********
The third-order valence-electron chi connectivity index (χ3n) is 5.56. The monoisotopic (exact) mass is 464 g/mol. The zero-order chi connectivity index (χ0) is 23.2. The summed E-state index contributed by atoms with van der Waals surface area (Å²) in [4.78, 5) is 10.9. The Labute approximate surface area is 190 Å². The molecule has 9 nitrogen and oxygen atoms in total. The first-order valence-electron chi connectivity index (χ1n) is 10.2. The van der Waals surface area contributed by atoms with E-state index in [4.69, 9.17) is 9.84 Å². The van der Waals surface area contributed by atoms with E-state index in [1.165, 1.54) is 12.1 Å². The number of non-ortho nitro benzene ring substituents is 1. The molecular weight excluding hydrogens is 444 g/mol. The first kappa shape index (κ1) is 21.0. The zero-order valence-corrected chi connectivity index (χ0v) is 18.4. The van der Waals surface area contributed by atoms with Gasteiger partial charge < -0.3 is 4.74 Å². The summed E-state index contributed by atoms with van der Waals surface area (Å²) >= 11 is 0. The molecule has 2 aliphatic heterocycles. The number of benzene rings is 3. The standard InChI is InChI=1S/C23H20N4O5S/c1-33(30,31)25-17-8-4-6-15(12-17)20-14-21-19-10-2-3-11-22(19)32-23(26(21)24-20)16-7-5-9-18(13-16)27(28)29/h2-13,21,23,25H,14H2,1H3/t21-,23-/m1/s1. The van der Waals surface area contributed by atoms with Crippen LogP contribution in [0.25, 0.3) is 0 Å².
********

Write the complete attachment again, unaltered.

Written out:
The third-order valence-electron chi connectivity index (χ3n) is 5.56. The monoisotopic (exact) mass is 464 g/mol. The zero-order chi connectivity index (χ0) is 23.2. The summed E-state index contributed by atoms with van der Waals surface area (Å²) in [4.78, 5) is 10.9. The Labute approximate surface area is 190 Å². The molecule has 9 nitrogen and oxygen atoms in total. The first-order valence-electron chi connectivity index (χ1n) is 10.2. The van der Waals surface area contributed by atoms with E-state index in [4.69, 9.17) is 9.84 Å². The van der Waals surface area contributed by atoms with E-state index in [1.165, 1.54) is 12.1 Å². The number of non-ortho nitro benzene ring substituents is 1. The molecular weight excluding hydrogens is 444 g/mol. The first kappa shape index (κ1) is 21.0. The zero-order valence-corrected chi connectivity index (χ0v) is 18.4. The van der Waals surface area contributed by atoms with Gasteiger partial charge < -0.3 is 4.74 Å². The summed E-state index contributed by atoms with van der Waals surface area (Å²) >= 11 is 0. The molecule has 2 aliphatic heterocycles. The number of benzene rings is 3. The standard InChI is InChI=1S/C23H20N4O5S/c1-33(30,31)25-17-8-4-6-15(12-17)20-14-21-19-10-2-3-11-22(19)32-23(26(21)24-20)16-7-5-9-18(13-16)27(28)29/h2-13,21,23,25H,14H2,1H3/t21-,23-/m1/s1. The van der Waals surface area contributed by atoms with Crippen LogP contribution in [0.25, 0.3) is 0 Å².